Meadow launches Dynamic Delivery to bring mobile cannabis dispensaries to California

·6 min read

Meadow's new Dynamic Delivery helped Cannable cut delivery times from hours to 20 minutes. How? The delivery vehicle is stocked with pot available for purchase, and customers can order, through an app, directly from the car in their neighborhood. Think of it like an ice cream truck with a modern online ordering system. But, instead of serving gelato treats and Creamsicles, these mobile dispensaries are slinging eighths of Gelato and Creamsicle.

"Now we're able to put inventory in a car trunk," David Tuel of Cannable told TechCrunch. He's the Director of Strategy & Technology at Cannable, a dispensary store-front and cannabis delivery service in Parlier, California.

"We can have inventory stored in the vehicles, rather than stored in one conglomerate e-commerce location," he said. "When customers order, they are ordering based on the vehicle that is in their location, rather than ordering from the primary menu at our home base -- and they can still order from our main menu, too."

Meadow built Dynamic Delivery to give dispensaries the tools needed to operate such retail locations. Meadow's solution wraps up the handful of tools dispensaries have to use to offer similar services. For example, it automatically dispatches drivers and includes real-time inventory reporting. It features geo-targeted SMS marketing, too, which allows for precise, targeted advertisement.

Meadow was once called the Amazon of weed. Its platform, like AWS, serves a large part of the cannabis retail industry. Now Meadow is pushing the retail platform forward with Dynamic Delivery.

Weed delivery is quickly growing. More consumers are opting to have their pot delivered rather than going to a dispensary. In 2021, 60% of retail cannabis transactions were delivered, up from 50% in 2020, according to a report published today by Weedmaps. In addition, delivery among Gen Z users increased 125% year over year.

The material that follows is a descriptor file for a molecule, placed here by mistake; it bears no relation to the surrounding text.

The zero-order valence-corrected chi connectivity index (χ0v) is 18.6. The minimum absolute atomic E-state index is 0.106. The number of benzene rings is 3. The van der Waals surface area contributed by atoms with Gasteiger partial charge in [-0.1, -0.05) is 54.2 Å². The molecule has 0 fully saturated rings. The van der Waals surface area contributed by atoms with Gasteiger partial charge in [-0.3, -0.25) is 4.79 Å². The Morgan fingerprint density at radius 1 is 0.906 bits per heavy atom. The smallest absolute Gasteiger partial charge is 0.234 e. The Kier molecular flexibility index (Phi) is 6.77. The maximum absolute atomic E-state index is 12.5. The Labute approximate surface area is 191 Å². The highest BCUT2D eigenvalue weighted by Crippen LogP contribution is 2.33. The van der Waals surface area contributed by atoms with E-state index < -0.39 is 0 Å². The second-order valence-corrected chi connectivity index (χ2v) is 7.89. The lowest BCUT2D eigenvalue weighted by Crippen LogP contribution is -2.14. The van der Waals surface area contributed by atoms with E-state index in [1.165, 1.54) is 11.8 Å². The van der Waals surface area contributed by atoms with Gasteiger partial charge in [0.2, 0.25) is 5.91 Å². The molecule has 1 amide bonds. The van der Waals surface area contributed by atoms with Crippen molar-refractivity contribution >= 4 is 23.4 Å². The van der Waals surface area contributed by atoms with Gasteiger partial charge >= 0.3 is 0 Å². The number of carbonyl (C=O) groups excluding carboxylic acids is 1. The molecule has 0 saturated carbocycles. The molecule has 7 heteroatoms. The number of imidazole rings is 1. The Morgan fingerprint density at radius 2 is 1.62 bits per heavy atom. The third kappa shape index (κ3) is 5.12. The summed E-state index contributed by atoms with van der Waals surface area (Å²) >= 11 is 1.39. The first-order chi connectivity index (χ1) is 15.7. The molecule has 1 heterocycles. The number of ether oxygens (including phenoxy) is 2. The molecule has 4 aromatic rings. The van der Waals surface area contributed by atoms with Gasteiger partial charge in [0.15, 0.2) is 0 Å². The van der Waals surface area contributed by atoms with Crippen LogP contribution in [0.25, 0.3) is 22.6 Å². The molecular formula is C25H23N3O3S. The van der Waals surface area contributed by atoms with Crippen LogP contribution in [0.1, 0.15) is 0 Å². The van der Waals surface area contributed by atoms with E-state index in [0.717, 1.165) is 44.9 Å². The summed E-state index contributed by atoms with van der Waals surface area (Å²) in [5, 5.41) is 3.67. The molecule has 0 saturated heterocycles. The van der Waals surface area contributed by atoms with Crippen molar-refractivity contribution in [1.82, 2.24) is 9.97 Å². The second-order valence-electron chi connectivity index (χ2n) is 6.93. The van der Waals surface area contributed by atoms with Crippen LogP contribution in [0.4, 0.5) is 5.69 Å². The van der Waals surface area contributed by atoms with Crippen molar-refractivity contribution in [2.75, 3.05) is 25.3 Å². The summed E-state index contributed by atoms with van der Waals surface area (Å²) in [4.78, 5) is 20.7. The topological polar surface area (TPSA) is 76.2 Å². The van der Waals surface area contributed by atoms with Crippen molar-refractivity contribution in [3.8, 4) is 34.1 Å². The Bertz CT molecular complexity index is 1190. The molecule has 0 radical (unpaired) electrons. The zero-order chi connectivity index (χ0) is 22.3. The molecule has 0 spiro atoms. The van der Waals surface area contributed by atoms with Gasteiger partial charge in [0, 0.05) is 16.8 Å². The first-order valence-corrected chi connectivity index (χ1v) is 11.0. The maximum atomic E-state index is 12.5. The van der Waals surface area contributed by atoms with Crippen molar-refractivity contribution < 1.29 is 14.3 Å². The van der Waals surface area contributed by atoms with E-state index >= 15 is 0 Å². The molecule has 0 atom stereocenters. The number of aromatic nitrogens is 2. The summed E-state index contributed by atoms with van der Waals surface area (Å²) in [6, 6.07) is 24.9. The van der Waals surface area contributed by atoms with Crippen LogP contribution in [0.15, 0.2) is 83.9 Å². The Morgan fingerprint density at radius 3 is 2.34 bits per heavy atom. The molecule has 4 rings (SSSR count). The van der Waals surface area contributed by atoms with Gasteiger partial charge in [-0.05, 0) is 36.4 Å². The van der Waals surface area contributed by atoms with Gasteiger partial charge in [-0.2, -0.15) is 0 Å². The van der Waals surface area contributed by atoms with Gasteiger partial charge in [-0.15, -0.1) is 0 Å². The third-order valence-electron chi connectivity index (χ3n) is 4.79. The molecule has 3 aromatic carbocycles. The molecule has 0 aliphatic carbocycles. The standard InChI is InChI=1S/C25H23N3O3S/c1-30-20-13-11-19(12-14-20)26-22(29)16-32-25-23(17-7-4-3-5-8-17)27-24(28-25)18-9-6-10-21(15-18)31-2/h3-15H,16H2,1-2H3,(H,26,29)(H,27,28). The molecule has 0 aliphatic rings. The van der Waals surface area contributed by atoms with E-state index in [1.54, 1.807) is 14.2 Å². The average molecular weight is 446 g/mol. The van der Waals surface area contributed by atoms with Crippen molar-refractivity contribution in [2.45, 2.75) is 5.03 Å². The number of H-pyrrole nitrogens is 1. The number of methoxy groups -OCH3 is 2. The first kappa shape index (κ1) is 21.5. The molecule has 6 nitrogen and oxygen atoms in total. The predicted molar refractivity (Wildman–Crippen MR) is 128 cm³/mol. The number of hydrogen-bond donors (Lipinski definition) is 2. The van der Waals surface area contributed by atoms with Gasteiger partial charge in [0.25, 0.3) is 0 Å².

Most dispensaries operate delivery like mail carriers. Stores receive orders, which are then loaded into a vehicle and sent to the customer. Called "hub and spoke," this delivery method is reliable and low-cost, but often slow, much to the frustration of the store and consumer alike.

There's a large untapped market in California. The state legalized recreational marijuana in 2016, but it's only sold in 35% of the state. The remaining 65% do not have access to a dispensary. This could be for several reasons, including lack of resources to develop regulations or a legal prohibition on the sale of cannabis in retail stores. However, in a 2020 ruling, a Fresno, California judge affirmed the right to deliver to these areas by dismissing a lawsuit by 24 California cities seeking to ban deliveries.

While there are strict limits and regulations to mobile dispensaries, there are significant benefits for the dealer and consumer. Delivery times are usually slashed, and it allows for some novel retail use cases.

Meadow co-founder David Hua gave the example of a mobile dispensary at a Giant's baseball game. With this platform, a retailer could set a geofence around the stadium and offer delivery only in that region. Since the driver has the product in the vehicle, deliveries happen in minutes rather than hours. And each time there's a sale, Meadow's platform tracks the inventory, processes the cash payment and allows the driver to stay compliant with Metrc, the widely used cannabis regulatory system.